It continues to be a serious problem for the Parkway, but rangers are citing people and that is having an impact, as this article from Sacramento News & Review reports.
Is enforcement of the city’s anti-camping ordinance out of control?
That’s what many homelessness activists are saying this week at City Hall. And they’re armed with numbers.
Last year, for instance, city police and park rangers cited 1,030 homeless individuals for “illegal camping,” a misdemeanor that comes with a $230 fine. So far this year, there were 108 citations in January, only 18 in February, and another 56 as of March 12. This in addition to fines for light-rail, bike and pedestrian infractions.
While the truth behind these numbers remains uncertain, their magnitude is turning heads.
“It’s an ugly policy for dealing with homeless people. And it’s costing the city money,” argued Delphine Brody, an activist and regular speaker at Tuesday city council meetings.
The city’s anti-camping law makes it illegal for an individual to camp or possess “camp paraphernalia” on public or private property. (Your kids are still allowed to camp out on a summer night in your backyard—but for one night only.)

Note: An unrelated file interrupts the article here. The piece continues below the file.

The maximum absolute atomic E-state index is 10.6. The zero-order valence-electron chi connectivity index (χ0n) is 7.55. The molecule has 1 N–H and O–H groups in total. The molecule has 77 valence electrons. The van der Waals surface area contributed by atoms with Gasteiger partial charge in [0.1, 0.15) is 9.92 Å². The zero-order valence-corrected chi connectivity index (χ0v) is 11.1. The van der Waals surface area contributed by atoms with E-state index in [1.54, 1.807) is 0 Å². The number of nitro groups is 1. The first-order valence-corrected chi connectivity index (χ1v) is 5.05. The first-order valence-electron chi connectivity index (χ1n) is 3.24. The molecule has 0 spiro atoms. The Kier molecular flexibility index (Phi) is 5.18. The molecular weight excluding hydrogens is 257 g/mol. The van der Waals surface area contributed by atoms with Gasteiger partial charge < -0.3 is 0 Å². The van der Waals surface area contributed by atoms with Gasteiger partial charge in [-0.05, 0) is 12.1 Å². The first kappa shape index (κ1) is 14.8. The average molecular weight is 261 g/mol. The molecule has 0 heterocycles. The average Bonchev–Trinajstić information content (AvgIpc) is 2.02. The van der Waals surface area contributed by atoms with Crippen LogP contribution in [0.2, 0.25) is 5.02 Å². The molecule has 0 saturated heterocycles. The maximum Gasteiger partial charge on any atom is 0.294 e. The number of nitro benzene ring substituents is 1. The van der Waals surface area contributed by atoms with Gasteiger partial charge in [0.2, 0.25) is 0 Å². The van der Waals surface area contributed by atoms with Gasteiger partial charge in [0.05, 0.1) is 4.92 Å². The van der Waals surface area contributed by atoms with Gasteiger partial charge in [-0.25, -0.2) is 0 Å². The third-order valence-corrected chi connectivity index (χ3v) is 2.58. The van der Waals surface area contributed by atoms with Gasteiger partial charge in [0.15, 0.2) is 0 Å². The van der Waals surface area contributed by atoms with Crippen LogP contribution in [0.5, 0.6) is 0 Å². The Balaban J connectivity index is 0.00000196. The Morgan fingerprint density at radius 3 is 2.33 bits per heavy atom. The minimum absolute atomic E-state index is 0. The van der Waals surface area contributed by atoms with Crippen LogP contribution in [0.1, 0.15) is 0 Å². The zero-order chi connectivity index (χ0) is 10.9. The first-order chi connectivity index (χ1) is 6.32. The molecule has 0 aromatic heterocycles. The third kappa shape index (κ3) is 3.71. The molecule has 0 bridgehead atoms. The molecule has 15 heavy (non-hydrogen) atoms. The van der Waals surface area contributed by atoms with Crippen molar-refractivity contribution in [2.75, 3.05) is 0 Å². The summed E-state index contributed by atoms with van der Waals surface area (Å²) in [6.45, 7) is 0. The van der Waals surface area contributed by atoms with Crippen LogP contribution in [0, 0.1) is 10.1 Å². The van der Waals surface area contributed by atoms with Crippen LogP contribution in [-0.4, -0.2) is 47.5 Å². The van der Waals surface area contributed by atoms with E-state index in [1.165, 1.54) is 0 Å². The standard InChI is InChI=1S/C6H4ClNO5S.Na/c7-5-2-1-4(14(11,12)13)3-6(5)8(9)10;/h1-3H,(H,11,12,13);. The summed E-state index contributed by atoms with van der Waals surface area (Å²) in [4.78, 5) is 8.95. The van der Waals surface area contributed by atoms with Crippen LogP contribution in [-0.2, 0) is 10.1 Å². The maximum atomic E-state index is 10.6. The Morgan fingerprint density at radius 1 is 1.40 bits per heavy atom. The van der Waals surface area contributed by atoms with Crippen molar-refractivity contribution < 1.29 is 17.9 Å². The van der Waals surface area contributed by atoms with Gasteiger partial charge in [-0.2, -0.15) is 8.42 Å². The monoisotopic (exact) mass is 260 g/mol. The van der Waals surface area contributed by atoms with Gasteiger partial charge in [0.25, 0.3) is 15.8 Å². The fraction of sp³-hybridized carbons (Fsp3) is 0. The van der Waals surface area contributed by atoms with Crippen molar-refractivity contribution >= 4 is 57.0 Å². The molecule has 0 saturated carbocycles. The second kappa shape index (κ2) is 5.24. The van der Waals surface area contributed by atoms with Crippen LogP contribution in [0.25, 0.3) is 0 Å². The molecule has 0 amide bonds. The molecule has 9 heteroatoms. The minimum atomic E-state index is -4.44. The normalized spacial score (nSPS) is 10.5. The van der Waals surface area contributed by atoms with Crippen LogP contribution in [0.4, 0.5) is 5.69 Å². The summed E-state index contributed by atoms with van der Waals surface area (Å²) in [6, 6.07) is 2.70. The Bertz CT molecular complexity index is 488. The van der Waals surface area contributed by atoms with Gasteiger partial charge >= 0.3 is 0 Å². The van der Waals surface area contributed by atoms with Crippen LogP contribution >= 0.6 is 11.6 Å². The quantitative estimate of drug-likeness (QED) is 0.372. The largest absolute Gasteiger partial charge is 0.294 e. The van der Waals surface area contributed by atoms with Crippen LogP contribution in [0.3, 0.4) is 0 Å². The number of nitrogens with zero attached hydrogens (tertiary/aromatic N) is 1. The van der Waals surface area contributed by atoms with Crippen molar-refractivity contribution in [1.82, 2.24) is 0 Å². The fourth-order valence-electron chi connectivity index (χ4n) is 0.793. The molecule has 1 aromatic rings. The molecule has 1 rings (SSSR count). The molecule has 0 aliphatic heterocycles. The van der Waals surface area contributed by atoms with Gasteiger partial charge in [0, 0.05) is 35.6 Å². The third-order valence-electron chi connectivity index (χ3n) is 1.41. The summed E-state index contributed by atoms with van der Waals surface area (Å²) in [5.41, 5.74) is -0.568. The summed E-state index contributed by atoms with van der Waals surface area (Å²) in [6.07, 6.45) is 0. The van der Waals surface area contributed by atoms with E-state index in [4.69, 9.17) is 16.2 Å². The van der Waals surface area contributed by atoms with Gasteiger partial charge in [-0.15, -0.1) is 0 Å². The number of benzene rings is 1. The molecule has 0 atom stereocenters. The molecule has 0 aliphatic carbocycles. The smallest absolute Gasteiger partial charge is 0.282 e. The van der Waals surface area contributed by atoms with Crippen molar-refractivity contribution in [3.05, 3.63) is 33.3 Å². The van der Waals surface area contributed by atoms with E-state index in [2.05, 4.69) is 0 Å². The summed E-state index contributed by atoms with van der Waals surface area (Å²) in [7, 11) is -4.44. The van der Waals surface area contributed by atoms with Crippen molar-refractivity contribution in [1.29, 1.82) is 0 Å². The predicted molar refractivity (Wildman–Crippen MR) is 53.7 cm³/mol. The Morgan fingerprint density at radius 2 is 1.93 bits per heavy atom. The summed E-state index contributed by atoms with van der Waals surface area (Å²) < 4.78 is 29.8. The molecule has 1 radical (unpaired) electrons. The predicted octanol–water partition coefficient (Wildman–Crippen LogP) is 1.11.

Activists were scheduled to petition city council this past Tuesday night to repeal the anti-camping ordinance, or at least put a moratorium on enforcement. That’s not going to happen, however, and city leaders hope to redirect these activists’ focus from enforcement and onto solutions.
“My goal is that this group of individuals will become partners” in the effort to end homelessness, said Councilman Jay Schenirer, the city’s de facto leader on poverty issues.
A worthy goal, and perhaps even one that is mutual. But although both sides probably have more in common than they realize, they remain at odds.
The anti-camping ordinance works like this: If law enforcement encounters an individual camping—this could be sleeping in a park, as per the ordinance’s language—they’re cited under City Code 12.52.030. It’s not an infraction, which could result in a fine, but a misdemeanor, which could result in criminal jail time.
Mark Merin, who has sued the city over the anti-camping ordinance and is currently working on an appeal, says that police cite so many homeless people that the courts and district attorney physically “can’t prosecute all the people that are cited.”
Retrieved April 9, 2015 from https://www.newsreview.com/sacramento/no-silver-bullets/content?oid=16698177